Is the value of your options contract changing? The options greeks measure how changes in the underlying’s price, time, and implied volatility can affect the value of options.
There are several different ways to measure how sensitive options are relative to the price of the underlying, the passage of time, and other factors, and many are represented by a letter of the Greek alphabet. Thus, these types of measures are often referred to as the Greeks.
Delta measures options’ sensitivity to changes in the price of the underlying asset. Delta ranges from -1 to 1.
Call options have a positive relationship to the price of the underlying and will approach 1 the further in-the-money the option is. A delta of 0.5 means that if the underlying stock increases by $1, the call option is expected to increase by $0.50.
Conversely, put options have a negative, or inverse, relationship to the price of the underlying and approach -1 the further in-the-money they go. A put option with a delta of -0.6 is expected to increase in value by $0.60 if the underlying security decreases by $1.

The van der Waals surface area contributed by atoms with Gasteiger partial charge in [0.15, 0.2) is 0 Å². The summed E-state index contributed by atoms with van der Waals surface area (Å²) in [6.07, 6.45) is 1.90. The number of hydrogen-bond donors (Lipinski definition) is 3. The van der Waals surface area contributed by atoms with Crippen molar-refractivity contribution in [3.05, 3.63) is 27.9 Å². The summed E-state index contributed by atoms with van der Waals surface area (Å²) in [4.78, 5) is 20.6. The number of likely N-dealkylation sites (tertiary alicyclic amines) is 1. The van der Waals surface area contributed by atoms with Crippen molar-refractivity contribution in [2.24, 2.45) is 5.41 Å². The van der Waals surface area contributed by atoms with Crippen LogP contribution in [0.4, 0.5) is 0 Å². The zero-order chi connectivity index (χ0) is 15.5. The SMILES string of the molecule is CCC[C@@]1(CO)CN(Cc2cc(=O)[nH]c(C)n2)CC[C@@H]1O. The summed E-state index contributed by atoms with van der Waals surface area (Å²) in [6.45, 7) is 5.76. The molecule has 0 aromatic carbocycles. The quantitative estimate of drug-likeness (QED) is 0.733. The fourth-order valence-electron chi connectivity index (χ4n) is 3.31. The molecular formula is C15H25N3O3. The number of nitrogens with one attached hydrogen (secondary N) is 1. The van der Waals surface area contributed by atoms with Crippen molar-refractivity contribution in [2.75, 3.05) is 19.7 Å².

Theta measures options’ time sensitivity, or more specifically, the impact of time on the price of the option.
Theta indicates how much the price of an option is expected to decrease over a certain period of time, usually expressed over a one-day period. Theta increases as expiration gets closer because the price of the option declines exponentially as expiration approaches. Time is generally expressed as T plus the number of days the option has been in effect. For example, T+0 (the day the position was opened) would have a very low theta, while on day T+13 of a 14-day contract, theta would likely be very high. If theta is, say, 45.75 at T+7, it means that on the seventh day of the contract, the option is losing value at a rate of $45.75 per day.
The following graph shows a general depiction of the way theta increases as the expiration date approaches.
This illustration is hypothetical and does not reflect actual investment results, transaction costs, or guarantee future results.
Vega measures how sensitive options are to changes in implied volatility.
Before tackling implied volatility, it might be helpful to brush up on the concept of historical volatility as it relates to investing. Volatility measures how much and how quickly the value of a security or market sector changes.
Implied volatility, on the other hand, is a more complex measurement that is used in the options pricing model. It combines historical volatility, current market conditions, and future expectations for a particular stock to estimate future price volatility. Generally, implied volatility responds to public perceptions of the market and typically increases in bearish markets (which are sometimes considered to be more uncertain) and decreases in bullish markets.